In a separate story, the NYT reports that scientists are growing increasingly optimistic that a vaccine is coming, perhaps relatively soon, considering the unprecedented all-out research efforts around the globe.
Campus re-openings: They’re going to give it the old college try
The Globe’s Laura Krantz and Deirdre Fernandes and CommonWealth’s Michael Jonas report that the presidents of BU, Northeastern, UMass, Emerson and Bunker Hill Community College all said yesterday that they’re hoping to hold some courses on campuses this fall. The reaction of medical experts: Good luck. They’re going to need it.
Fyi, while on the subject of campus closures/reopenings: “Harvard faces $5M class-action suit after coronavirus campus shutdown” (Herald).
Meanwhile, Meehan proposes tuition freeze at UMass
As college presidents talk of trying to reopen campuses this fall, UMass president Marty Meehan is proposing a freeze on tuition in 2020-2021, saying it’s important to keep college costs affordable for students during these tough economic times, Tanner Stening reports at MassLive.
Left unsaid: It’s also important for colleges to entice as many hesitant students (and parents) as possible to sign-up for the fall semester amid predictions of possible enrollment declines.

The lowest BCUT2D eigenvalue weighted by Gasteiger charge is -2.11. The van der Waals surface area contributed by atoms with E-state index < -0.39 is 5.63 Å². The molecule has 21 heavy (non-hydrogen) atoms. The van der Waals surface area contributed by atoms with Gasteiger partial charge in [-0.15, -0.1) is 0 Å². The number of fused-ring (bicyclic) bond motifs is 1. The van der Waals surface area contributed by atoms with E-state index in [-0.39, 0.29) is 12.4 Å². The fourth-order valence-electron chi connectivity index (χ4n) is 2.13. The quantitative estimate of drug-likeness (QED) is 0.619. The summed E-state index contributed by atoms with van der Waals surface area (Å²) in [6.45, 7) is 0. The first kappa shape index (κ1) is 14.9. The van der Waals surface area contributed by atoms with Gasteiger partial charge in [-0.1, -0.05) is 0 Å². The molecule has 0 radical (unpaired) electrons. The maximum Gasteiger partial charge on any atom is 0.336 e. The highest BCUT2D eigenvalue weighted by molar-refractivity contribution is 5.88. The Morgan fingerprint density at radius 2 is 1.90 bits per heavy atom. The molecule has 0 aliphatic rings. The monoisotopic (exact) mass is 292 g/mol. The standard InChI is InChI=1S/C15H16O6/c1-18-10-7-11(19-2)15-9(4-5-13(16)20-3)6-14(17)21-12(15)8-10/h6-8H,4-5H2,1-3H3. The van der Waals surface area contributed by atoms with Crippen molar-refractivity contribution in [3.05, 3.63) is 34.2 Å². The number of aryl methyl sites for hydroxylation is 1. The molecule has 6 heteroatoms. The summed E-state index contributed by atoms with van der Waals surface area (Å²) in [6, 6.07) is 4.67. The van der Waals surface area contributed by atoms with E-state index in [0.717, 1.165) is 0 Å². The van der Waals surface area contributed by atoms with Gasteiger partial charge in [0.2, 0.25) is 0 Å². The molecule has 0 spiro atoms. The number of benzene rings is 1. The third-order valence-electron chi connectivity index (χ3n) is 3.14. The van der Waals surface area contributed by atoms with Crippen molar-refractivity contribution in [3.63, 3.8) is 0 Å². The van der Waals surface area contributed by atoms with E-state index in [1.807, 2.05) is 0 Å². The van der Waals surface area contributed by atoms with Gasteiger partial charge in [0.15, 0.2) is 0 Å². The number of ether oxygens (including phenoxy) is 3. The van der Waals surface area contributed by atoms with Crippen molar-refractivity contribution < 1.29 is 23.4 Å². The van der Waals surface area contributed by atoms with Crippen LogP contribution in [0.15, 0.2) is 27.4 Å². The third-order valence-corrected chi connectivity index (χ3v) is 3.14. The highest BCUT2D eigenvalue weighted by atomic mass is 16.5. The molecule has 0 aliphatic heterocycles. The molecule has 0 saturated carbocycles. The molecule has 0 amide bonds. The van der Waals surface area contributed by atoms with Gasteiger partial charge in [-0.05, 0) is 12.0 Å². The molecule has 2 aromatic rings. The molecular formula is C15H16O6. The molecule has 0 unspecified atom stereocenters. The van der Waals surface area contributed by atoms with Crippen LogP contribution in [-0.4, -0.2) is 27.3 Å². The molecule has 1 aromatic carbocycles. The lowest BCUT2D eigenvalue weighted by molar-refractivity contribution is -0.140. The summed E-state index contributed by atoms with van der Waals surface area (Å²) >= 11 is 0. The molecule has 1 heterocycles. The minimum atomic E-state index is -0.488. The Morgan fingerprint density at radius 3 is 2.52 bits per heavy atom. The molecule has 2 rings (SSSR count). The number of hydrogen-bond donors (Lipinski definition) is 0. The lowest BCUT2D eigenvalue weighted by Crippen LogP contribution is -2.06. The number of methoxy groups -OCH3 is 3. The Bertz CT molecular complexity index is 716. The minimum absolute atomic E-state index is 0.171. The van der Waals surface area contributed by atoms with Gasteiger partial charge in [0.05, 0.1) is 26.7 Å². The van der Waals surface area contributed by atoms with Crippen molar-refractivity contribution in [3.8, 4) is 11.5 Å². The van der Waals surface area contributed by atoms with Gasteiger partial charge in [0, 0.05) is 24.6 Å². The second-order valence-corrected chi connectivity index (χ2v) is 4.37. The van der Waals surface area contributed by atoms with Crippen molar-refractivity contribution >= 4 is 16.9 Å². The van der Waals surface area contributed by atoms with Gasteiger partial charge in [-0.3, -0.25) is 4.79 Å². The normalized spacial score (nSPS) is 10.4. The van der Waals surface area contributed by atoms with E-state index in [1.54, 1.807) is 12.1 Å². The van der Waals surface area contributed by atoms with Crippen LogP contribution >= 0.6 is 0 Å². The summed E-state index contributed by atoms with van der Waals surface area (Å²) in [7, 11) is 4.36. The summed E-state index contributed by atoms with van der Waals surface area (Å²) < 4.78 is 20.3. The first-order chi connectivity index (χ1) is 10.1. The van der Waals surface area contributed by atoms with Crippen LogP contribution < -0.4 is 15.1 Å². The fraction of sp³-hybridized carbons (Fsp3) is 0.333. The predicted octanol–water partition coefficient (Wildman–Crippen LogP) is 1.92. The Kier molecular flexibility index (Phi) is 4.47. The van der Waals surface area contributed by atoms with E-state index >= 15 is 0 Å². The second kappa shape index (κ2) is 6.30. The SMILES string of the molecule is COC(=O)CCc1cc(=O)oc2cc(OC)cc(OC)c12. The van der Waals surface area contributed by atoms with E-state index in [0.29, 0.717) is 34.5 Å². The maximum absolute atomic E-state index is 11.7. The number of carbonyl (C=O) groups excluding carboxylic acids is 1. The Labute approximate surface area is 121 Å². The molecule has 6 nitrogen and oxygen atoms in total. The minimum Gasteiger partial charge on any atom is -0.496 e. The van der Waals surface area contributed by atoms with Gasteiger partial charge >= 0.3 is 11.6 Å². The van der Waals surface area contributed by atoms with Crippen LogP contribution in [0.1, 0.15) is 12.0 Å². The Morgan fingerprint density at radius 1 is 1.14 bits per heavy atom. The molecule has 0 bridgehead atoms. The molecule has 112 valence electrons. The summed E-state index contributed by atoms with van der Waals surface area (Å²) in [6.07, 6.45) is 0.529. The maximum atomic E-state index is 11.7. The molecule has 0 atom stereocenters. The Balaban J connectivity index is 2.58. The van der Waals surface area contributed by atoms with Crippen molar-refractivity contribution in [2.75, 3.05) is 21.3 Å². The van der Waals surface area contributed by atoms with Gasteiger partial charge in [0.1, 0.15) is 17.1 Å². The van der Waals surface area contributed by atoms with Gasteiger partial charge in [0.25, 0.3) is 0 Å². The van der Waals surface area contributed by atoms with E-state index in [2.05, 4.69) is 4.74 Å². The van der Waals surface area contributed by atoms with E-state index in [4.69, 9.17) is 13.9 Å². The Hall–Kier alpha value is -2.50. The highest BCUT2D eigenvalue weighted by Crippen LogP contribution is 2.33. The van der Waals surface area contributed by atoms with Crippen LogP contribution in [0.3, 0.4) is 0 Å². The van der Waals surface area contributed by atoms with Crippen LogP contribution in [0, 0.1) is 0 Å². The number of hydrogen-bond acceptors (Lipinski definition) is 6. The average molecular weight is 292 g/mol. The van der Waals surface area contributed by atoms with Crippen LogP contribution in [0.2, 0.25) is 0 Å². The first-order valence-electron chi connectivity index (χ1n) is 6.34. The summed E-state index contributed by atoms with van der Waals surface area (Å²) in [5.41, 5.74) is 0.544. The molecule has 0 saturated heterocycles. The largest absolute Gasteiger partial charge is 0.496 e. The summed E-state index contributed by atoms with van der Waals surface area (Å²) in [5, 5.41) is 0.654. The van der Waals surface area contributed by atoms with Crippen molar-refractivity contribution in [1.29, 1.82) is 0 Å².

But Roxbury Community College is actually preparing for a possible enrollment surge this fall
Dr. Valerie Roberson, president of Roxbury Community College, is preparing for all types of coronavirus-related challenges next school year – and, perhaps, a coronavirus-related positive next year as well: A surge in enrollments due to attractive tuition prices at community colleges. Roberson was interviewed the other day on WBUR’s Morning Edition.
No sweat: Gym owner stands his reopening ground, urges others to follow his lead
Everything’s fine. The Oxford gym owner gaining national notoriety for defying state orders to remain closed says clients are lining up to pay the $300 per day fines local officials are threatening to levy on him and is urging other small businesses to join his revolt, Jackson Cote at MassLive reports.
Mangled message: Police chief denies he was threatening health inspectors in email
Yet another self-proclaimed constitutional scholar: Longtime West Boylston Police Chief Dennis Minnich is on the hot seat after writing an email that at least one local member of the board of health felt contained a threat to health inspectors. Brad Petrishen at the Telegram reports Minnich wrote that he would not enforce Gov. Baker-ordered restrictions on businesses because he feels they are unconstitutional and would advise business owners of their anti-trespassing rights.
Battered in the Berkshires: Friday numbers may show 30 percent unemployment
It’s bad. The only question is how bad. A think tank is warning that Friday’s state unemployment numbers could show as many as 30 percent of Berkshire County residents out of work in one of the state’s earliest coronavirus hot spots. Tony Doborowski at the Berkshire Eagle has details on what the Pioneer Institute expects going forward.